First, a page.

Why Do We Expect Barack Obama to Fix Race Relations?

The president made it clear Tuesday he won’t shy away from the issue.

WASHINGTON, DC - APRIL 28: U.S .President Barack Obama participates in a joint press conference with Japanese Prime Minister Shinzo Abe at the Rose Garden of the White House April 28, 2015 in Washington, DC.
National Journal
April 28, 2015, 12:57 p.m.

Six years and three months in­to of­fice, and the first Afric­an-Amer­ic­an pres­id­ent still hasn’t solved race re­la­tions in this coun­try.

There was Trayvon Mar­tin in San­ford, Flor­ida; the ri­ots of Fer­guson, Mis­souri; Eric Garner in Staten Is­land; 12-year-old Tamir Rice in Clev­e­land; and Wal­ter Scott in South Car­o­lina. And now there is Bal­timore.

And once again, the son of a Kenyan fath­er and a Kansan moth­er who avoided mak­ing race an is­sue in his ground­break­ing run for pres­id­ent in 2008 is con­fron­ted both by those de­mand­ing that he do more to heal ra­cial di­vi­sions and those who be­lieve that his in­volve­ment only makes things worse.

(RE­LATED: Pho­tos from Bal­timore Protests

Fix­ing race re­la­tions by him­self is an im­possible task, but Tues­day, the pres­id­ent made it clear: He’s choos­ing ac­tion.

In what amoun­ted to a 14-minute speech, Pres­id­ent Obama used the un­rest in Bal­timore to steer the na­tion­al con­ver­sa­tion to­ward the is­sues of poverty, com­munity re­la­tions, and race. He wanted to go bey­ond the im­me­di­ate case and put it in the con­text of the prob­lems fa­cing poor neigh­bor­hoods all over the coun­try, the White House said.

He scol­ded the ri­oters and loot­ers in Bal­timore who have made the city a cable-tele­vi­sion spec­tacle. “They’re not protest­ing, they’re not mak­ing a state­ment, they’re steal­ing, and they need to be treated as crim­in­als,” he said.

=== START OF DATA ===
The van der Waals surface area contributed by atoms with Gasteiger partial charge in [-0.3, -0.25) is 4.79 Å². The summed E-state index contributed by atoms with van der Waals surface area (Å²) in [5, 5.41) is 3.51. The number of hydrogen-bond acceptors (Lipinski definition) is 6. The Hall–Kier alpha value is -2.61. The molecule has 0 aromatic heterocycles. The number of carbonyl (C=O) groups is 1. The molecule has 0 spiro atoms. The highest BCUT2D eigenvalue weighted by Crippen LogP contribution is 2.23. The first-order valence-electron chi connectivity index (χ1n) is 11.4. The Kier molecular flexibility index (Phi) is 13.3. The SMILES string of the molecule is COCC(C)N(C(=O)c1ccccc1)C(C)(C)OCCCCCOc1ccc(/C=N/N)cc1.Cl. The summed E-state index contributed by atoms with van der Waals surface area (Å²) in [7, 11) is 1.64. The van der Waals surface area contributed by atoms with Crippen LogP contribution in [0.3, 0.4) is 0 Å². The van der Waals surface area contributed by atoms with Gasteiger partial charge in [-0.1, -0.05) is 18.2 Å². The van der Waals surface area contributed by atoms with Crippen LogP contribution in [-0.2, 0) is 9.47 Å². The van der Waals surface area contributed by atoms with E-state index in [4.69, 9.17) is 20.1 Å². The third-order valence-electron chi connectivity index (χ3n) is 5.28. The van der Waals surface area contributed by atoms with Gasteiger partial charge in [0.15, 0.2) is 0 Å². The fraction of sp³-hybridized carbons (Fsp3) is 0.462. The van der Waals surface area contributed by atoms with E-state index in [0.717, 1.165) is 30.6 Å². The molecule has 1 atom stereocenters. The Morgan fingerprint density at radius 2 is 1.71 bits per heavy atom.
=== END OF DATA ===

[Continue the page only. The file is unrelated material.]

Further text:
(RE­LATED: Zoom­ing In­to Bal­timore, a Se­greg­ated City

But he turned quickly to what he be­lieves is the root of the prob­lem: poor com­munit­ies, where it’s more likely that chil­dren “end up in jail or dead than that they go to col­lege,” and where drug deal­ers are the “primary em­ploy­er for a whole lot of folks.”

“Since Fer­guson and the task force that we put to­geth­er, we have seen too many in­stances of what ap­pears to be po­lice of­ficers in­ter­act­ing with in­di­vidu­als, primar­ily Afric­an-Amer­ic­an, of­ten poor, in ways that raise troub­ling ques­tions. And it comes up, it seems like, once a week now, or once every couple of weeks,” he said.

“What I’d say is this has been a slow-rolling crisis,” Obama ad­ded. “This has been go­ing on for a long time. This is not new. And we shouldn’t pre­tend that it’s new.”

(Obama on Bal­timore: Vi­ol­ent Ri­oters ‘Need to Be Treated as Crim­in­als’)

It’s cer­tainly not new to Obama, who ex­plored themes of ra­cial iden­tity in his mem­oir, Dreams From My Fath­er, two dec­ades ago. He star­ted a ment­or­ing pro­gram for young Afric­an-Amer­ic­an men, My Broth­er’s Keep­er, and has in­dic­ated that the is­sue will re­main a fo­cus for him after he leaves of­fice.

Obama shied away from deal­ing with race at all in his cam­paign, un­til be­ing forced to ad­dress it in the con­text of his con­tro­ver­sial former preach­er, Jeremi­ah Wright, in a March 2008 speech.

Since win­ning of­fice, he has come to it typ­ic­ally when news events have re­quired it, most not­ably when he said in mid-2013 that if he’d had a son, he might have looked like Trayvon Mar­tin, the Flor­ida teen who was shot and killed in an al­ter­ca­tion with a neigh­bor­hood-watch vo­lun­teer.